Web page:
Monday, April 7, 2014

Ivory RPG - Gamification

Every game needs rules, but you can't write rules if you don't know what you want.

Most of Ivory's rules are emergent. No rules need to be written. Budgets need to get made, food needs to be bought, and miles need to get walked. These are all well-understood real world tasks that need few to no rules to use in the game. Other rules emerge from requirements and decisions. If men are to be hired, they need to be fed and paid. If an object must be moved, a means to move that object must decided upon.

Rules themselves serve two purposes:
  • To focus players' attention on what the game is about.
  • Discourage focus on what the game isn't about.
To that end, I will begin with some basic rules.


Every participant in a combat rolls a d6. Add up the numbers for each side. The side with the largest number wins. The side that loses retreats. If you are unable to retreat, you are captured. Count helping animals (horses, dogs, small bears) as people, but grant dangerous creatures or machines (lions, kodiak bears, dragons, tanks) extra d6's based on your best estimate of their lethality.

Participants also use their combat roll to determine their fate. If the roll was 4-6, the participant suffers no misfortune. If the participant rolls a 3, the participant is lightly wounded. If the participant rolled a 2, the participant suffers a significant wound. If the participant rolls a 1, the participant was killed in the fight.

This rule serves two functions. First, the rule tells you how to run a combat. The second and more important function of this rule is that it makes combat so unappealing that reasonable players will avoid combat. (There are always players that don't want to avoid combat, or otherwise muck with the system at all cost, and those players should choose to play in a different type of game.) A third function of this rule is to be short, which tells players that combat is not particularly important to the game.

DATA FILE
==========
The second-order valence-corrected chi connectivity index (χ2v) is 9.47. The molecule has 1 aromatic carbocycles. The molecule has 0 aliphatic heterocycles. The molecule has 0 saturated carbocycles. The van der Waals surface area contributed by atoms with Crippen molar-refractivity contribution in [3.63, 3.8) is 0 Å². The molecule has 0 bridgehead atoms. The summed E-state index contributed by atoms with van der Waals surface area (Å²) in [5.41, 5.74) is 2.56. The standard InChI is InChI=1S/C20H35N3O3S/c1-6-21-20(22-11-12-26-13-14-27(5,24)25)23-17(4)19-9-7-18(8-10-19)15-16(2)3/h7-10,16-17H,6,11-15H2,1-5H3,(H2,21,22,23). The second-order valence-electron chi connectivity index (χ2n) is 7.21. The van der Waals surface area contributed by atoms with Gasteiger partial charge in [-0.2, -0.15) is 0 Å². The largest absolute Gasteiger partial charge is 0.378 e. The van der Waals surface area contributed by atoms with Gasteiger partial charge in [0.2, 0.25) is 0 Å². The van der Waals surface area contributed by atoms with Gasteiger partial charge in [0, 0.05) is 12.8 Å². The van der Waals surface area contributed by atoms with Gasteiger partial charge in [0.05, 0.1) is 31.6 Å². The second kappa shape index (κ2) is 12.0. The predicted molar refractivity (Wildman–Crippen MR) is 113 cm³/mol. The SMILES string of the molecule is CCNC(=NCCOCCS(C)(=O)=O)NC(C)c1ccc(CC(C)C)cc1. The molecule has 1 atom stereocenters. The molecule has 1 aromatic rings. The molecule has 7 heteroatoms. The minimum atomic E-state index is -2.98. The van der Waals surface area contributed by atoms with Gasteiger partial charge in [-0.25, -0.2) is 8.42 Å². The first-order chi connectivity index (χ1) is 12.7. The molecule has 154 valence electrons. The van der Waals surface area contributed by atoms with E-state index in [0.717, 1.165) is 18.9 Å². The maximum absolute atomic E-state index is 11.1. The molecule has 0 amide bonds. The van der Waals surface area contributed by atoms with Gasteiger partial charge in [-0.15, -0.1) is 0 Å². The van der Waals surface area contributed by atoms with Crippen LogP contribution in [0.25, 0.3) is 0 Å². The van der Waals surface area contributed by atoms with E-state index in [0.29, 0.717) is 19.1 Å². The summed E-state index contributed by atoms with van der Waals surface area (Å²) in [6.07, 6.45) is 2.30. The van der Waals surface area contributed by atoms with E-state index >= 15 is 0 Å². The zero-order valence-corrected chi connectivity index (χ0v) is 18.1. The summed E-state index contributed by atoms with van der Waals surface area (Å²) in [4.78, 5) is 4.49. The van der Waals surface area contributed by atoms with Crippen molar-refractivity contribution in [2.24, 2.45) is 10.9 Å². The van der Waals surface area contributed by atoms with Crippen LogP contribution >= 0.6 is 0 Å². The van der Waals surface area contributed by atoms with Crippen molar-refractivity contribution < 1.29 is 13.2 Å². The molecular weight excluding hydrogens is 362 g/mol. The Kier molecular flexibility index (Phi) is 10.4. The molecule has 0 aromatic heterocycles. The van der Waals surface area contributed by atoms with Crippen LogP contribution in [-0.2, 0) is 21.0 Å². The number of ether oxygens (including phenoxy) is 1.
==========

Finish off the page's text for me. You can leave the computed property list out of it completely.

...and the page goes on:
If you choose a real RPG game system to simulate combat, then combat may be a more interesting option, but will also hold a more significant status within the game.


Pick a year. Look up the weather for that day for a location similar to your expedition's. This adds an unpredictability that is steeped in realism.


Use the Gregorian calendar.


Use the financial system of your appropriate era. If you don't know the money system, leave it to your players to research. Money works like it always does. More is better, but if you have too much, somebody else will try and take it from you. Buyer beware.

Most expeditions have budgets. It is up to the expedition to spend its budget wisely or to resolve money limitations if necessary.


If modern, use the prices from a catalog of the appropriate era. If possible, use the prices of the era that you have chosen. Leave it to the players to research actual prices.


An understanding of the technology of your game is crucial to planning. Each technology brings its own implied rules set into the game. Horses need to be grazed and get injured, while cars can travel fast but don't do well off road. Embrace the implications of your technology.

This subject is so interesting that I'll write more on it later.


The expedition must meet some sort of schedule that is either laid down by the sponsor or created by the group.


The end of every expedition is a result. Expedition exist to produce a result. That result should be well defined at the beginning of the expedition. Failure to produce that result should include some sort of penalty.


The Expedition is the basic unit of exploring. This group of people organizes itself to achieve its goals.


Every expedition needs a team. It is up to the team to organize itself and solve its own problems.

Ivory RPG - A Hypothetical Pure Exploration RPG